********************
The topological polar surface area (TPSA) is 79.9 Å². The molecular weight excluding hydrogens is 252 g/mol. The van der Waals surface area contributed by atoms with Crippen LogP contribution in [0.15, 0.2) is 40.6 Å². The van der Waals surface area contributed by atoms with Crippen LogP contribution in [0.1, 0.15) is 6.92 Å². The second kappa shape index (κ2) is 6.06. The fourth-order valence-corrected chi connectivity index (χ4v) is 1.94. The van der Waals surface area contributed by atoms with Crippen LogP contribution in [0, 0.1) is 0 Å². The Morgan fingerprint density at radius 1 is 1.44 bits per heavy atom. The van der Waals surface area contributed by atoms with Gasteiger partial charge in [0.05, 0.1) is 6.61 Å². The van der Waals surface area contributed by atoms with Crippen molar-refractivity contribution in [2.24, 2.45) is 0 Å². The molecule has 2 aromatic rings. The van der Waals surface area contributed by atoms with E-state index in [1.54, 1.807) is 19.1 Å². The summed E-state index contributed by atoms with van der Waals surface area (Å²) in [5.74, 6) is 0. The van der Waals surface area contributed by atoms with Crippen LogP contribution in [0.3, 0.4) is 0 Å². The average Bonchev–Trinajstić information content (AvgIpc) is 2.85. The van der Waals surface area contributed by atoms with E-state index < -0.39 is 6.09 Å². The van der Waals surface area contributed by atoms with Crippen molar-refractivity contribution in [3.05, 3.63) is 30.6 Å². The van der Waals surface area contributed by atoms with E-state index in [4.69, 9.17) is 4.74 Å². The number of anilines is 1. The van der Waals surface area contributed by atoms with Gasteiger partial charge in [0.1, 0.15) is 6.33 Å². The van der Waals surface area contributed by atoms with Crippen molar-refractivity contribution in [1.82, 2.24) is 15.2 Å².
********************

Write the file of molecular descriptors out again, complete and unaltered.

The topological polar surface area (TPSA) is 79.9 Å². The molecular weight excluding hydrogens is 252 g/mol. The van der Waals surface area contributed by atoms with Crippen LogP contribution in [0.15, 0.2) is 40.6 Å². The van der Waals surface area contributed by atoms with Crippen LogP contribution in [0.1, 0.15) is 6.92 Å². The second kappa shape index (κ2) is 6.06. The fourth-order valence-corrected chi connectivity index (χ4v) is 1.94. The van der Waals surface area contributed by atoms with Crippen LogP contribution in [0, 0.1) is 0 Å². The Morgan fingerprint density at radius 1 is 1.44 bits per heavy atom. The van der Waals surface area contributed by atoms with Gasteiger partial charge in [0.05, 0.1) is 6.61 Å². The van der Waals surface area contributed by atoms with Crippen molar-refractivity contribution in [2.24, 2.45) is 0 Å². The molecule has 2 aromatic rings. The van der Waals surface area contributed by atoms with E-state index in [1.54, 1.807) is 19.1 Å². The summed E-state index contributed by atoms with van der Waals surface area (Å²) in [5.74, 6) is 0. The van der Waals surface area contributed by atoms with Crippen LogP contribution in [0.3, 0.4) is 0 Å². The average Bonchev–Trinajstić information content (AvgIpc) is 2.85. The van der Waals surface area contributed by atoms with E-state index < -0.39 is 6.09 Å². The van der Waals surface area contributed by atoms with Crippen molar-refractivity contribution in [3.05, 3.63) is 30.6 Å². The van der Waals surface area contributed by atoms with E-state index in [4.69, 9.17) is 4.74 Å². The number of anilines is 1. The van der Waals surface area contributed by atoms with Gasteiger partial charge in [0.1, 0.15) is 6.33 Å². The van der Waals surface area contributed by atoms with Crippen molar-refractivity contribution in [1.82, 2.24) is 15.2 Å².